It is clear that the Trump administration does not have the opportunity to circumvent the system of sanctions against Russia built by Congress - they are legislated, and all that the Trump administration can do is to pursue a policy of regulating relations with Russia, despite the current sanctions.

Roughly speaking, the sanctions work until such time as there is a suitable situation in the Congress for their abolition or mitigation (this may happen in a year, following the results of the new elections, and maybe even in ten years), and the relations between the governments and presidents of the two countries are being restored, strengthen and develop. But in order to allow himself such a policy, Trump must first win (albeit an intermediate one) in the internal political struggle-that is, to achieve the transition of the initiative into his own hands and to change the agenda in the American media from anti-Tram to neutral. Then the theme of "Russian intervention", which is both key in blocking Trump's actions in the domestic political arena, and in freezing US-Russian relations, will also go into the shadows.

At first glance, there is a vicious circle - without the freedom of hands on the domestic front, Trump can not develop relations with Russia, and he can not establish relations with Russia so as not to feed the campaign to find a "Russian trace" in his victory. But there is a way out of it - this is Trump's victory in the election of 2018, that is, the successful performance of his supporters and the failure of his opponents during the voting this November.

The thing is that although Republicans now control the White House, both chambers of Congress, and the absolute majority of states, Trump himself can not count on unconditional support of his party. Simply because this party by and large is still not his - he came to both the nomination and the victory in the elections against the wishes of the majority even of the republican establishment. That is why his initiatives, both internal political and foreign policy, were blocked by the entire 2017 year by a bipartisan, but in fact, a supra-party elite. But in November 2018-th elections will be held - and in the Congress, where, especially in the Senate, there are many Republicans-antitropists, there can be major changes. Roughly speaking, Trump has a good chance of obtaining a composition of parliament in which he can count on supporting his policies. And then the real, full-fledged Trump presidency will begin.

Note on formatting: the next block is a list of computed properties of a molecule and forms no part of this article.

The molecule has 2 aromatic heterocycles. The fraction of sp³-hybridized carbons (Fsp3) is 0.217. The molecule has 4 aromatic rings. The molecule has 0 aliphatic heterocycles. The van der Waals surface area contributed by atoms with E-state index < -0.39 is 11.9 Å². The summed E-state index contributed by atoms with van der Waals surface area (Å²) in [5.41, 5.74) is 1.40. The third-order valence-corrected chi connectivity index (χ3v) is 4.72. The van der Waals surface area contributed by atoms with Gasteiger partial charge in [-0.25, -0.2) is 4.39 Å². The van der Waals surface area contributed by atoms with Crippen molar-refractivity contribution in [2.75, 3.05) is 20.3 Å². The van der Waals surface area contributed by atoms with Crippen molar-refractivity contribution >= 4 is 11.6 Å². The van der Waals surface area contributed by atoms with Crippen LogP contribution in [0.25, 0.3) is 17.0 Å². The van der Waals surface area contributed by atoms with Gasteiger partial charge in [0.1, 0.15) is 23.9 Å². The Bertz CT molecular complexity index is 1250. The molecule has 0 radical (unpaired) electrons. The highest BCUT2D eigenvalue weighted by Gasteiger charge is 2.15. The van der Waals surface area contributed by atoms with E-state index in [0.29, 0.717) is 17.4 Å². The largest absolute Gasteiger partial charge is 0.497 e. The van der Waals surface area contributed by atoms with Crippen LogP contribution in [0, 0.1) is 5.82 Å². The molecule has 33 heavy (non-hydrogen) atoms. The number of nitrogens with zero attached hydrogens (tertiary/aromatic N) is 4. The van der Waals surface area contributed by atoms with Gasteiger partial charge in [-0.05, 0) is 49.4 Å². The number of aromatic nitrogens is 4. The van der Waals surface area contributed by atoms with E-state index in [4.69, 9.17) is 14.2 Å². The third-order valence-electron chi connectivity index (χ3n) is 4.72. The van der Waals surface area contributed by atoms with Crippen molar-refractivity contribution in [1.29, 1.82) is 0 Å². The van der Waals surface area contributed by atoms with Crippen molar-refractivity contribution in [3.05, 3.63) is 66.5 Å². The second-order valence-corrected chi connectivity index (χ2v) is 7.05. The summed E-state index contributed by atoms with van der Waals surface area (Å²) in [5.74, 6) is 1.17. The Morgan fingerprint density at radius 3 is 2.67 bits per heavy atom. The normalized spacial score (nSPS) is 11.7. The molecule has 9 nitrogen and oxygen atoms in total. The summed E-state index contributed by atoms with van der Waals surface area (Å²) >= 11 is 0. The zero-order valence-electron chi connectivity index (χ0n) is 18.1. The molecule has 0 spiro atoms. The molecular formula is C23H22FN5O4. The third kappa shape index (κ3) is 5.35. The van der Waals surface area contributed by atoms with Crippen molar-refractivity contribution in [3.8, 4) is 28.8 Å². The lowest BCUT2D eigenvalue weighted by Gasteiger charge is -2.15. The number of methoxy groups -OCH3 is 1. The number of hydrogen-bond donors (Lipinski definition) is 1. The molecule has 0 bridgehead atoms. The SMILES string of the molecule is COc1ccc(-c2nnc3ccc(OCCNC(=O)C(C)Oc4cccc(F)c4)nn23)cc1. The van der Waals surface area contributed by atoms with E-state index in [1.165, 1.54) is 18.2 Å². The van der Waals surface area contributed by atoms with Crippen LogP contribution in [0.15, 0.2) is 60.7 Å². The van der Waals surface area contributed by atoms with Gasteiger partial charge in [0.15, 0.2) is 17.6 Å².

And then the Russian theme again becomes important - the candidates supported by Trump will be questioned about how they relate to "Russian interference". And God forbid, one of them, after Trump himself, to doubt or not enough severely to condemn the influence of "Putin's hand" in the election of 2016 - he will immediately be turned to the whole fire of criticism of American media.

It is clear that ordinary Americans can still believe in the reality of the mythical Russian intervention (polls show that the US media could convince most of them that "Russia is involved"), but American politicians themselves can not. Especially such experienced ones as Huntsman (among his experience is also the loss of the post of ambassador in China after quite frank interference in the internal affairs of the PRC). Why then does the ambassador say that Russia is going to intervene? And that this will put an end to US-Russian relations?

Then, in order to inform 10 months later that this did not happen due to the harsh work of Huntsman, who constantly reminded his Russian interlocutors of the inadmissibility of interference in American affairs, thanks to the principled position of the Congress, who stood up for the protection of American democracy and punished Russia with sanctions ...

In general, America managed to defend its democracy from the rapacious paws of the communist, that is, the Russian, that is, the totalitarian bear. And the fact that there was no democracy, no attempt at it, - well, why talk about it in a decent Washington society?

Peter Akopov